Sabrina pulled the timer from beneath a pile of rags. She knew how much lead time she needed to reach the ladder at the other end. Her hands were steady as she set it to blow the charges she’d placed three feet inside the tunnel then she shoved the timer under the rags.
Her feet wanted to fly, but discipline forced her to replace the carefully-constructed camouflage that hid the tunnel opening. That might buy her another minute. Maybe two if the hit team wasn’t very good.
The muffled boom of an explosion shook the old house. The front door had been blown. Dust drifted down from the tunnel ceiling. Her internal clock automatically switched to a countdown.
Three minutes to reach the other end of the tunnel and climb out.
With the Glock in her hand—just in case—Sabrina ran flat out, or as near to flat out as she could, given the height of the tunnel wasn’t made to accommodate her five feet ten inches.
When the charges exploded, there’d be nothing left of the ramshackle building, nor the earthen tunnel that had been dug by French resistance fighters in the Second World War, and she would be buried under more metric tons of dirt and rock than she wanted to calculate.
Two minutes and thirty seconds left.
In the past, she’d managed a six-minute mile when she’d been in peak condition. Not bad, considering the Russian woman who held the world record had done it in a bit more than four minutes. But she’d never aspired to breaking records—just staying alive.
Two minutes left.
Sabrina’s breathing was loud and fast. Too fast. She wished she could have tacked on an extra thirty seconds. She wasn’t in peak condition. Hadn’t been for more than two years. Even though the other end of the tunnel wasn’t quite a mile, she was cutting it close. The house wasn’t that large so it wouldn’t take that long for them to search it. She expected the hit team to get to the cellar right about now. Sooner if they were good—or reckless. If she were lucky, it would take seconds more for them to find the camouflaged opening to the tunnel.
Assuming they didn’t already know about it.
Sabrina pushed that thought to the back of her mind and focused on getting to the other end of the dark tunnel.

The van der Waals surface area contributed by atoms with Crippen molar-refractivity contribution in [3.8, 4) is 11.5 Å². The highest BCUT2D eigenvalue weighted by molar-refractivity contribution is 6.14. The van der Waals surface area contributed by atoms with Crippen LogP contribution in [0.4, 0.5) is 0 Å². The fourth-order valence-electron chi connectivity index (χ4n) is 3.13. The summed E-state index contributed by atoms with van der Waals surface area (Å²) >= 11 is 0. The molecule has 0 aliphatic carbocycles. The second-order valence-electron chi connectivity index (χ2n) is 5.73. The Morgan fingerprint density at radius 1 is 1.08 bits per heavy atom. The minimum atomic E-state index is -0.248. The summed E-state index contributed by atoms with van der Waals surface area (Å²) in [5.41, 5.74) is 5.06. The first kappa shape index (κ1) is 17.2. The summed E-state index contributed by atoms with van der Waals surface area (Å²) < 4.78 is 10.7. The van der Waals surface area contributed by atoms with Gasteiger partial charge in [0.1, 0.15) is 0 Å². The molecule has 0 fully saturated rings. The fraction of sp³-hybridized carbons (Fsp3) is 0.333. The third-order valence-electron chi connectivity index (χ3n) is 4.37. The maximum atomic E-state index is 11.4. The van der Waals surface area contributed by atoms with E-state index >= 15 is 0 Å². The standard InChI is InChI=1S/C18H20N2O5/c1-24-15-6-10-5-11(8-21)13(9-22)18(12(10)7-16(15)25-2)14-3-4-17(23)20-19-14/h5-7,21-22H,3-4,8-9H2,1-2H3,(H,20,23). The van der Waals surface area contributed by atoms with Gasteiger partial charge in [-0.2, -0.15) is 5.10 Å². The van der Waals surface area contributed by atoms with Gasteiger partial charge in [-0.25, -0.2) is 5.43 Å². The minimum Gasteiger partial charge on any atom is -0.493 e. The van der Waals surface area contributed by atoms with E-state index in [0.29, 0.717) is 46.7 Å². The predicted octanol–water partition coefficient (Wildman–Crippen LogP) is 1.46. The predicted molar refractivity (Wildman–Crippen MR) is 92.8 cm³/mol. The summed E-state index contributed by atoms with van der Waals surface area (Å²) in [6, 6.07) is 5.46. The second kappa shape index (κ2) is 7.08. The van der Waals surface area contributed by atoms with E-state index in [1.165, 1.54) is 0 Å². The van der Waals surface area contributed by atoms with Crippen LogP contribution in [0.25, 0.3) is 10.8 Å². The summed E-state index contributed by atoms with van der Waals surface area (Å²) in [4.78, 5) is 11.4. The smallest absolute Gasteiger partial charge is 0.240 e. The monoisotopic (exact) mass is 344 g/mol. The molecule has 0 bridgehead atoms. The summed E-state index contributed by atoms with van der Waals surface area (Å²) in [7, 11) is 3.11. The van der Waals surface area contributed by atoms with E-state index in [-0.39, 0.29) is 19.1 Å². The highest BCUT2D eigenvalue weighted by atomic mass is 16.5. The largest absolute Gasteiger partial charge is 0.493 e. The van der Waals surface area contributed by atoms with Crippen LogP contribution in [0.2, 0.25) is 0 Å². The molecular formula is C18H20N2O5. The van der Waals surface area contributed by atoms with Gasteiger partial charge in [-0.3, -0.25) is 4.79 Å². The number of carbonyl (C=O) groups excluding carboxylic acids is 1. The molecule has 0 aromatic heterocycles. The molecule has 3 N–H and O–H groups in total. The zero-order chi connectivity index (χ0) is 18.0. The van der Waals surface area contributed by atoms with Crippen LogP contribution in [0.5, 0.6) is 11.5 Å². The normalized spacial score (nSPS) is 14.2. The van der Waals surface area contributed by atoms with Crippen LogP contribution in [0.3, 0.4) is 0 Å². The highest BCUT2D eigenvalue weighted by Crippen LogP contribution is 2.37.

One minute and thirty seconds left.
She’d walked the tunnel enough times that she didn’t need a flashlight. The last time she’d had to run like this as if her life depended on it—which it did—was the last time Shaitan had sent a hit team for her.
One minute left.
A sharp pain bit into her side. She ignored it, gritted her teeth, and kept running. When she reached the ladder at the other end, she paused for a fraction of a second to draw in a big breath of the musty air. She’d have to increase the intensity of her workouts if she expected to stay alive. She dropped the Glock into her coat pocket and stepped onto the bottom rung of the rusty iron ladder and climbed up.
With her right hand, she groped around the square wooden frame buried in the hard packed dirt, searching for the crude wooden latch that secured the tunnel’s exit cover. A splinter rewarded her fumbling fingers, but she found the six-inch long chunk of wood. She gripped the handle, turned it, and pushed upward. The wooden hatch didn’t budge.
Thirty seconds left.
No! Not after all the preparations she’d made. Refusing to believe she was trapped in the tunnel, she pushed harder. Nothing. She removed the go-bag and held it in her right hand while she steadied herself with her left on the ladder. She climbed up another rung, until she was stooped below the hatch. She clung to the cold metal rung, bowed her back, and pushed up. Pain stabbed her back where it met the unyielding wood, but she kept pushing. The hatch shifted a little.
Twenty seconds left.
Despite the cold December night, Sabrina perspired. Something was blocking the exit. Encouraged by the small bit of movement she’d achieved, she stepped down, slung the go-bag on, pulled the straps tight, and repeated the movement, pushing upward with all her strength. She gave it everything she had.
Ten seconds left.
The wood creaked. Frantic now, she shoved even harder, groaning with the effort and ignoring the strain on her back and legs. A sliver of moonlight seeped into the dark space. Encouraged she pushed up, groaning with the effort, and created an opening large enough to get her arm out.
The world exploded.